If happen to you to travel to Italy take a look at this lovely lake in the North of Italy. I actually know this place very well since I grew up swimming in this lake and having fun in this area. This place is so beautiful that is called “Franciacorta” that literally means “Little France”.
La Traviata is an opera written by Giuseppe Verdi for the theater La Fenice in Venice in 1853. The title of this opera “La Traviata” literally means “The Fallen Woman” and it’s the story of the life of Violetta and her love story with Alfredo.
Violetta is a courtesan living in Paris who loves her freedom. But at some point in life, she begins to feel lonely and tired of empty parties and mundane life. She begins desiring to have a long-term relationship based on love and not just another love affair. Alfredo is already madly in love with her. In the first part of the opera, Violetta rejects him because of her love for her freedom and her carefree life. The aria “Sempre Libera” that means “always free” shows the desire of Violetta to remain free. However, some sad lines at the beginning of this aria show that Violetta is not really convinced of what she says and she may refuse love because she is scared to love. While Violetta sings this famous aria, is possible to hear Alfredo singing on the background and saying that love is the “breath of the universe” and nothing can remain immune from the call of love.
In the video here displayed, Maria Callas sings “Violetta”. The video is entirely subtitled in English for fast comprehension. A detailed translation with explanation is also provided in the video, and finally, the same aria will be presented with subtitles in Italian.
Sempre Libera (Detailed Translation & Explanation)
Eventually, Violetta falls in love with Alfredo and the two lovers begin their life together. However, Alfredo’s father asks Violetta to break up with his son in order to protect the good name of their family (in fact Violetta is a courtesan). Violetta accepts and leaves Alfredo without saying one word. Alfredo eventually will look for her and will find her but Violetta, severely hill, will die in his arms.
When Americans travel to Italy they usually go to Tuscany, Florence, Venice, and Rome. Nothing is wrong with those destinations other than the fact that those are the classical touristic cities to visit and we want to propose some new places. Let’s be honest: if you want to pursue your “typical touristic journey” you will end up traveling in a very crowded plane, sleeping in a very crowded hotel, eating in very crowded restaurants and walking in some incredibly crowded streets! And you will be paying a lot for everything you’ll buy while in those classical destinations. From the cafeteria down the street, to the taxi driver, everyone will see you like the typical tourist and will ask you to pay a lot for any service or product you will need. Do you really want that?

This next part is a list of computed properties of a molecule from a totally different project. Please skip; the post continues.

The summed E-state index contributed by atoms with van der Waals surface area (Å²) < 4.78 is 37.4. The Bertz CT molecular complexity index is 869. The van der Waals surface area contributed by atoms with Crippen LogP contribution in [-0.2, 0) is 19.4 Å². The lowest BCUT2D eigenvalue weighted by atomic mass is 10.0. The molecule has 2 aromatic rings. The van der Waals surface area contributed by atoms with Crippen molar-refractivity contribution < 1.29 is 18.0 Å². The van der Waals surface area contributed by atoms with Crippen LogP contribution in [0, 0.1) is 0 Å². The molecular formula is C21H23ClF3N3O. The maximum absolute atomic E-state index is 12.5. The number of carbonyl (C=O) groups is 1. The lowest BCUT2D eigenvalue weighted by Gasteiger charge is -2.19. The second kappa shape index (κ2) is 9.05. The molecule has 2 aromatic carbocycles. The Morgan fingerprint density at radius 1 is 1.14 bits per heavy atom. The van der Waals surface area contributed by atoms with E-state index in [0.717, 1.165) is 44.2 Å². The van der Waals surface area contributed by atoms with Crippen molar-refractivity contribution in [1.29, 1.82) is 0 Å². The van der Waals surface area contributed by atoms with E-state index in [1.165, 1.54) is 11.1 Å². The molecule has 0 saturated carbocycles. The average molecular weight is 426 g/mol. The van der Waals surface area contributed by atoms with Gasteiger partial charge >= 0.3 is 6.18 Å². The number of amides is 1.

The truth is that if you are willing to escape the “tourist label” and blend in with the locals, you’ll find many alternative and beautiful itineraries that most don’t know. What about visiting the most beautiful festivals and local events? What about having the cheapest, smartest and most interesting Italian vacation ever? While avoiding at the same time the big crowds of the boring tourists? Sounds amusing? Keep reading!
If happen to you to have to go to Milan, you want to visit Bergamo Alta!
Bergamo is a lovely medieval town next to the Prealps in Northern Italy! The town grew a lot in the last century and its most modern part with its corporate businesses and offices is located down in the valley. Instead, the oldest part of the town is right on the top of the hill, surrounded by the medieval walls. This town is called in Italian “bergamo alta” or “cittá alta” that means “high town” or town up on the hill. If you want to be hilarious you can try to spark a conversation with some locals and calling their city “Berghem de Hura” that in the local dialect means “Bergamo on the hill”. Be careful about the pronunciation, in fact, you should pronounce the letter H in the word “hura” really strong. The locals would surely laugh because an American speaking Northern Italian dialect is without any doubt very funny!
In contrast, the down part of the city down in the valley is called “Berghem de Hota” in the local dialect. Still, you have to pronounce it with the a really, really strong H.